Diego Rivera – Bringing Art to the Public Eye
Considered the greatest Mexican artist of the twentieth century, Diego Rivera was a Cubist Painter and Muralist. His radical political views and tempestuous romance with the painter Frieda Kahlo were then, and remain today, a source of public intrigue. In a series of visits to America, from 1930 to 1940, Rivera brought his unique vision to public spaces and galleries, enlightening and inspiring fellow artists and the community.
Diego Rivera was born in Mexico in 1886. He studied painting from an early age and in 1907 moved to Paris. When in Paris, Rivera encountered the works of great masters such as Cézanne, Gauguin and Matisse. Rivera was intrigued by Cubism and Picasso’s works, but he was looking for a new form of painting, one that could express the intricacies of his time and still reach a wide audience.
It was not until he began to study the frescoes of the Renaissance that he found his inspiration. With this influence and ability of expression in public art that Rivera returned to the Americas.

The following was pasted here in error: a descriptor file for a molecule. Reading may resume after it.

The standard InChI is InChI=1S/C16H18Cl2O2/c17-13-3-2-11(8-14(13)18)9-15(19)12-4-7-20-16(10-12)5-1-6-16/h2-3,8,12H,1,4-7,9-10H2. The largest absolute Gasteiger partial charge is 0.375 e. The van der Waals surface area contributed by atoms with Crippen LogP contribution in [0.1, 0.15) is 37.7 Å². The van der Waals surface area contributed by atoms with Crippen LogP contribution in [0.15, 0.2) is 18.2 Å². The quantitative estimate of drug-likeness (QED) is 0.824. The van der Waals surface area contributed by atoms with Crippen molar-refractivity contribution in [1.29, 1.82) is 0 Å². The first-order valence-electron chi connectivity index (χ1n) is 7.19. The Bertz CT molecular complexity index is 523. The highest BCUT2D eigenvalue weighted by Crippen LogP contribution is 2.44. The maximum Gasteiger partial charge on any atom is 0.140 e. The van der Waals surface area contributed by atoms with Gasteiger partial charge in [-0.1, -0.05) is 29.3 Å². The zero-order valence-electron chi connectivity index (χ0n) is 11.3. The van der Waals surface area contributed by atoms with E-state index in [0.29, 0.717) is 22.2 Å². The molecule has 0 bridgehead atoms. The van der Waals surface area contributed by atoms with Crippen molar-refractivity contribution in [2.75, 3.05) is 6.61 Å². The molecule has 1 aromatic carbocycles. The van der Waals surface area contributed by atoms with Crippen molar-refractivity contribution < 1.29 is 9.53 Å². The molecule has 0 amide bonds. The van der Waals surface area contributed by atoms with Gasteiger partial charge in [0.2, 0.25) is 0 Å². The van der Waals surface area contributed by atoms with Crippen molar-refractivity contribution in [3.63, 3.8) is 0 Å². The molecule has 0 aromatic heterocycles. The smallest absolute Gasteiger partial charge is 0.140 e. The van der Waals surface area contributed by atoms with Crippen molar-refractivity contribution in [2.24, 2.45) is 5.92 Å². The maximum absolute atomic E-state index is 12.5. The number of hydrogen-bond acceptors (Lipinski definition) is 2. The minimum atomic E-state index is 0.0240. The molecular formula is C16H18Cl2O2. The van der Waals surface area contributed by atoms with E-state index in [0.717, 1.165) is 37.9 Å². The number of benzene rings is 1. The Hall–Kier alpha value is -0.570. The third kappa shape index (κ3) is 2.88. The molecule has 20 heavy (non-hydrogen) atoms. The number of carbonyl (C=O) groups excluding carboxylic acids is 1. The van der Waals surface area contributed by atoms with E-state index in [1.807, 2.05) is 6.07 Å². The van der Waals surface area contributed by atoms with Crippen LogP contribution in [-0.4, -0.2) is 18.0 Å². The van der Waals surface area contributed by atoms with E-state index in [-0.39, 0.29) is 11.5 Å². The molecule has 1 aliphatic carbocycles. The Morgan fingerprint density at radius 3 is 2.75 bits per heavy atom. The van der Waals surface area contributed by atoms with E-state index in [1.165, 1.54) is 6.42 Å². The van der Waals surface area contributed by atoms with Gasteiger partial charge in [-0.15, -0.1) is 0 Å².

Using frescoes, which are Murals done on plaster, Rivera was able to insert his work and political views into everyday lives of the people. Rivera concerned himself primarily with the progress of human development. For Rivera, the size and public display of the murals, was the perfect canvas on which to address the fundamental social revolutions that were going on in the twenties and thirties. A devoted Marxist, Rivera saw in this medium the perfect complement to the elitist galleries and collections.
Throughout the twenties his fame grew with a number of large murals depicting scenes from Mexican history. His work appealed to the people’s interest in the name of progress and political beliefs.
Rivera is perhaps best known for painting a vast mural in 1933 featuring the early communist leaders with the Founding Fathers of the United States in the lobby of the Rockefeller Building in New York. That work was destroyed before it could be completed on location.
Rivera remained a central force in the development of national art in Mexico throughout his life. In 1957, at the age of seventy, Rivera died in Mexico City.
Perhaps one of his greatest legacies, however, was his impact on America’s conception of public art. Both his original painting style and the force of his ideas remain major influences on American painting.